by Maude Farrugia of Korumburra, South Gippsland
It’s been over a week now that CFA crews have been battling the 1.3km blaze at Hazelwood coal mine. It’s also been over a week now that the surrounding areas of Southern & Western Gippsland have been blanketed in a fine haze of toxic smoke. And it’s not likely to stop anytime soon with predictions the fire could burn for weeks, months or even decades if it gets deep into the coal seam.
We’ve had fire smoke before in Gippsland, but there’s something different about smoke from the mines. It smells different. It’s more oppressive. And it’s seen many residents coughing and sneezing upon venturing outside. That’s because smoke from a coal seam fire contains more than your usual cocktail of particulates from an ordinary bush fire. The Victorian Chief Health Officer Dr Rosemary Lester has advised Gippslanders that the current levels of smoke being endured can not only aggravate existing heart or lung conditions, but may also cause members of the community to experience irritated eyes, coughing or wheezing. Gippsland paeditrician Dr Jo McCubbin warned that the toll of smoke inhalation now could cause long term health effects.
“Everyone should avoid prolonged or heavy physical activity,” warns Dr Lester in a statement, which has got to be pretty tricky for the many in Gippsland for whom heavy physical activity on the farm is part of essential daily work.
More than 20 CFA crew have been evacuated from the mine suffering potentially fatal carbon monoxide poisoning. Residents of Morwell in the Latrobe Valley were sent mobile phone warnings on the weekend, advising them to stay inside because of high carbon monoxide levels.
A more frightening prospect for residents in Gippsland is the fact that the only EPA air-monitoring station is at Traralgon, to the north-east of Hazelwood, while smoke has been blown west by mild easterly and south easterly winds over the last week. There is simply no way for them to monitor the content of the foul air that residents are now forced to breath.
Described by a local journalist who gained access to the site as “nightmarish” the fire front in the mine extends over a kilometre at the surface, while more insidiously, it begins its crawl underground. Underground coal seam fires are a genuine worry for a parched Gippsland region, as they can burn almost indefinately if not put out, and resurface to ignite new fires in the future. In the words of South Gippsland Local Member Peter Ryan putting out a fire in a coal seam is ‘almost as hard as it gets’. This article explains more about the serious dangers that coal seam fires pose.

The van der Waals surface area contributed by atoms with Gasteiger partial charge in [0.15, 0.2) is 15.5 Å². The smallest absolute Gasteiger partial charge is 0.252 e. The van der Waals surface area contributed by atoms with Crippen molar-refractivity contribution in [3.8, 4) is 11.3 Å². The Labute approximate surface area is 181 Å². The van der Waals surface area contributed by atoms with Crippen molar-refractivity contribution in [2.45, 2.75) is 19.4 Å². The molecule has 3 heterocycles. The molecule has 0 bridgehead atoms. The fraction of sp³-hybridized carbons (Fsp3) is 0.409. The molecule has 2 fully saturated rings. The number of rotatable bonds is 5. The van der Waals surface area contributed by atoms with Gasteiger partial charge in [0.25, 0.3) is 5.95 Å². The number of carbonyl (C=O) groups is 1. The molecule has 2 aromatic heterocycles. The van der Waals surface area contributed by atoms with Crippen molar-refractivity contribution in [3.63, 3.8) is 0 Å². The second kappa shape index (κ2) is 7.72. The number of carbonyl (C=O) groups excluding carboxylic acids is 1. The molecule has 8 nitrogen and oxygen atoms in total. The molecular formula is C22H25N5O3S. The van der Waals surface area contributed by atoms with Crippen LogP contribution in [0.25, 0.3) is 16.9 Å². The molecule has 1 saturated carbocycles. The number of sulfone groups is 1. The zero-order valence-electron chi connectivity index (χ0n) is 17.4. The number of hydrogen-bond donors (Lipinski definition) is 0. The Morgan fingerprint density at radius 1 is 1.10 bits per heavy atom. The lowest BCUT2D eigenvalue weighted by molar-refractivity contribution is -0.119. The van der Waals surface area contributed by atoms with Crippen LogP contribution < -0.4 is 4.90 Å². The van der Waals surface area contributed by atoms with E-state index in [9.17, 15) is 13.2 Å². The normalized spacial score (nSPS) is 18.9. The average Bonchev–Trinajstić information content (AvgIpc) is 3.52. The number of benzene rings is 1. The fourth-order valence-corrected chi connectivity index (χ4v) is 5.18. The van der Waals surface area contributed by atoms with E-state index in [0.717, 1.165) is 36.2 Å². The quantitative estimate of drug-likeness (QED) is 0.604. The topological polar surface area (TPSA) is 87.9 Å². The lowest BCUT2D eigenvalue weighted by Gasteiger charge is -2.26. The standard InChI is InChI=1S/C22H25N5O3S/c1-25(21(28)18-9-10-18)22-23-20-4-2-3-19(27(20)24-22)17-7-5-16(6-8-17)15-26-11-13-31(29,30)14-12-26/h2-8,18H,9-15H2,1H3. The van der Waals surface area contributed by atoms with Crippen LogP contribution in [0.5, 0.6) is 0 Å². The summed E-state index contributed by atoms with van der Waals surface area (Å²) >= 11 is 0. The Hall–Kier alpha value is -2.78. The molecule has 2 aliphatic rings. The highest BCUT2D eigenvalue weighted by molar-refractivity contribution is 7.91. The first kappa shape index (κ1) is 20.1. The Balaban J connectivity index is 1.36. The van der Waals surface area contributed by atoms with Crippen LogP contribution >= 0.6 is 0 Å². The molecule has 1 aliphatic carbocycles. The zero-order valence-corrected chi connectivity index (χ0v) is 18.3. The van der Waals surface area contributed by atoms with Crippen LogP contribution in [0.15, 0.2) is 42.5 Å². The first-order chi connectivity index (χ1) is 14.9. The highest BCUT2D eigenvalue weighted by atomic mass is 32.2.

One thing that’s not been mentioned in the many media reports on the incident is the irony that in a more extreme climate – to which Hazelwood contributes as the most polluting coal power station in the developed world – we’re likely to see more fires threaten the mine. There have been two incidences in the last decade, in 2006 and now in 2014, but before these the last major fire in a Valley mine was in 1902. In the last month there have been several out-of-control bushfires in the vicinity of the Valley, this last one proving to be the straw that broke the camels back.
If there was ever a time for the Government to start preparing a plan to close Hazelwood, this would be it. With Victoria’s manufacturing industry walking out the door it is no longer justifiable to keep energy prices dirt cheap by burning filthy fuel. The government should support the wide-scale roll out of renewables – particularly domestic solar – which will help reduce our massive carbon footprint and aren’t likely to poison firefighters or residents. Our state also has the intellectual capacity and manufacturing know-how to become a powerhouse for the development of commercial solar technology. But instead of supporting this, the government is actively destroying it.
It is absolutely unforgivable to see the government throw fuel on the climate change fire and condemn the health of hundreds of thousands of Victorians, by allowing the continued burning of one of the dirtiest known fuels on earth.